DENVER – An additional 46,065 people filed for unemployment benefits last week in Colorado, bringing the three-week total since the COVID-19 outbreak begin shutting down businesses to more than 127,000 initial claims.
The Colorado Department of Labor and Employment said the three-week total of 127,393 initial claims was more than were filed in any of the past three years. Nationally, about 16 million people have filed for unemployment over the past three weeks.
There have been more than 60,000 payment requests made over the past three weeks, and Colorado paid $29.8 million in benefits last week. Before last week, the state was paying about $8.7 million in benefits per week, but more of the claims made in the first week of the outbreak started seeing benefit payouts last week. During the height of the Great Recession in 2009-10, the state was paying out an average of $19 million each week.
The most claims, as of data ending the week of March 21, have so far come from the accommodation and food services industry – which includes hotels, bars and restaurants – then health care and social services (due to dentist office, chiropractors and some child care facilities closing), “other” services like salons and barbershops, arts, entertainment and recreation, and retail trade. A bulk of the claims were from the accommodation and food services industries, the CDLE said.
The week-over-week drop in initial claims could be for several reasons, said the CDLE’s senior economist, Ryan Gedney. He said it was possible some people were waiting to file until the provisions from the federal CARES Act kick in, and also possible that some people are still being paid by their employer in some fashion and have not filed a claim yet.
Cher Haavind, the deputy executive director at the CDLE, said that the department believed it would likely see more than 200,000 applications – not initial claims – filed between the week of March 16 and the end of this week.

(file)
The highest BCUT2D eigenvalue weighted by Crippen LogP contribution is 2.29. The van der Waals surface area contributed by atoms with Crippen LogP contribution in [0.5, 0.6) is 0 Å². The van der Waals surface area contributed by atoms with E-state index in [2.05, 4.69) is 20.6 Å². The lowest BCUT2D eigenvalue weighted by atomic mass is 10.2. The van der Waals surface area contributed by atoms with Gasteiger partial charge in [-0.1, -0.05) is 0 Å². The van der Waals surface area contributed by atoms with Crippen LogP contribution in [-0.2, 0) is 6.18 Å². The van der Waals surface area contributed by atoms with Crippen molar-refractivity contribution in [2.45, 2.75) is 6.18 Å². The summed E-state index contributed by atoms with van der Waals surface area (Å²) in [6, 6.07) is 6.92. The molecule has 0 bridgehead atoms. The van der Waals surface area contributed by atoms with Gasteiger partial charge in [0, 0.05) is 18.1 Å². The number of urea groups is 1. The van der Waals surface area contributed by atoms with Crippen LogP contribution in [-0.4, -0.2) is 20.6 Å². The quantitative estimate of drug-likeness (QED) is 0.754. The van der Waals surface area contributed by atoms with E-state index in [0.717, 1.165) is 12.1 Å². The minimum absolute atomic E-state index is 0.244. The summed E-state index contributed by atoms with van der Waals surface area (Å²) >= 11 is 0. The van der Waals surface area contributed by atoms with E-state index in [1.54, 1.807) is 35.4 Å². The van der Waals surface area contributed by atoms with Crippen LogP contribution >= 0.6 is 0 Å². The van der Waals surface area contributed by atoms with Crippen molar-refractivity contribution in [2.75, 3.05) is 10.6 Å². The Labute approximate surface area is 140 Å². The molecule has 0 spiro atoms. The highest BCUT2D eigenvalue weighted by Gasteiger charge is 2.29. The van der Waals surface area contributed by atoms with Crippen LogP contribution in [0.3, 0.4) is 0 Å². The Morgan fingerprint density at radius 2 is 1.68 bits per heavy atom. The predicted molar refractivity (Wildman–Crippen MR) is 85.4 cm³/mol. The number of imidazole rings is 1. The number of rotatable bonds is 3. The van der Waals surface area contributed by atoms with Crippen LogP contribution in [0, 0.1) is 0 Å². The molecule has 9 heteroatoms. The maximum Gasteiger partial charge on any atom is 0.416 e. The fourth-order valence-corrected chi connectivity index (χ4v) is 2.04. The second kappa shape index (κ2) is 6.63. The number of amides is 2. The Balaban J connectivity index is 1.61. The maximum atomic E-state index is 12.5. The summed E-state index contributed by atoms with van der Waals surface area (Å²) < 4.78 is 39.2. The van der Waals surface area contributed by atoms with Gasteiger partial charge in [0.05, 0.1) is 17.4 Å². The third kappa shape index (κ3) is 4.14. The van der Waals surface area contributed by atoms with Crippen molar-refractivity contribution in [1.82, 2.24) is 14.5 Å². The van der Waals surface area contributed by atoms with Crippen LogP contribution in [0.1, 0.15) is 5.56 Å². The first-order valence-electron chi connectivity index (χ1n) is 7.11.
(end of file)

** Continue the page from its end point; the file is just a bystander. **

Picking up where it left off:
Regarding the CARES Act benefits, which includes the Pandemic Unemployment Assistance (PUA) program and Federal Pandemic Unemployment Compensation (FPUC) program, the CDLE officials said they were still working on implementing programming changes to the state’s unemployment insurance system before those measures will go into effect for Coloradans.
Jeff Fitzgerald, the division director for the CDLE’s unemployment insurance division, said the CDLE received requirements for the CARES Act unemployment programs on Sunday and that a team of 70 was working “around the clock” to program changes to the state’s system, then to test it before it goes online.
“Once all that happens and we’re comfortable, we’re going to launch. And we’re eager to start processing as soon as we can,” he said.
Haavind said the department hoped to have the federal provisions programmed into the state system by “mid-April” but the officials said they could not yet provide a concrete date.
Under the PUA program, up to 39 weeks of unemployment benefits will be extended to people not typically eligible for them – including self-employed people, so-called “gig workers” and contractors – and others who have exhausted regular unemployment benefits and will be retroactive to Jan. 27 once it’s in place.
The FPUC will provide $600 a week to anyone eligible for any unemployment compensation program and will be effective March 29.
And the Pandemic Emergency Unemployment Compensation program allows for 13 weeks of added benefits for some people beyond the standard maximum of 26 weeks for regular unemployment benefits.
The CDLE officials said people should start preparing their tax documents, income statements and other documents that will be needed to file.
Fitzgerald said that once the state can finish its re-programming, only people who have already received a denial notice will have to file a new claim to start receiving the federal benefits.
All of that money will be paid by the federal government and will not come out of the state’s fund. The state will on June 30 take another look at the balance of that fund and determine what the rate schedule will be for 2021.
The state has also moved to an electronic PIN system for claimants rather than a mailed PIN. The CDLE is now delivering those PINs via phone calls or emails, Haavind said. The state has also added a button to its unemployment insurance site to request an electronic pin, which claimants need to continue in the unemployment process.
Haavind said the CDLE had sent out more than 44,000 PINs since last Saturday and hoped to send out the rest of the backlog by the weekend.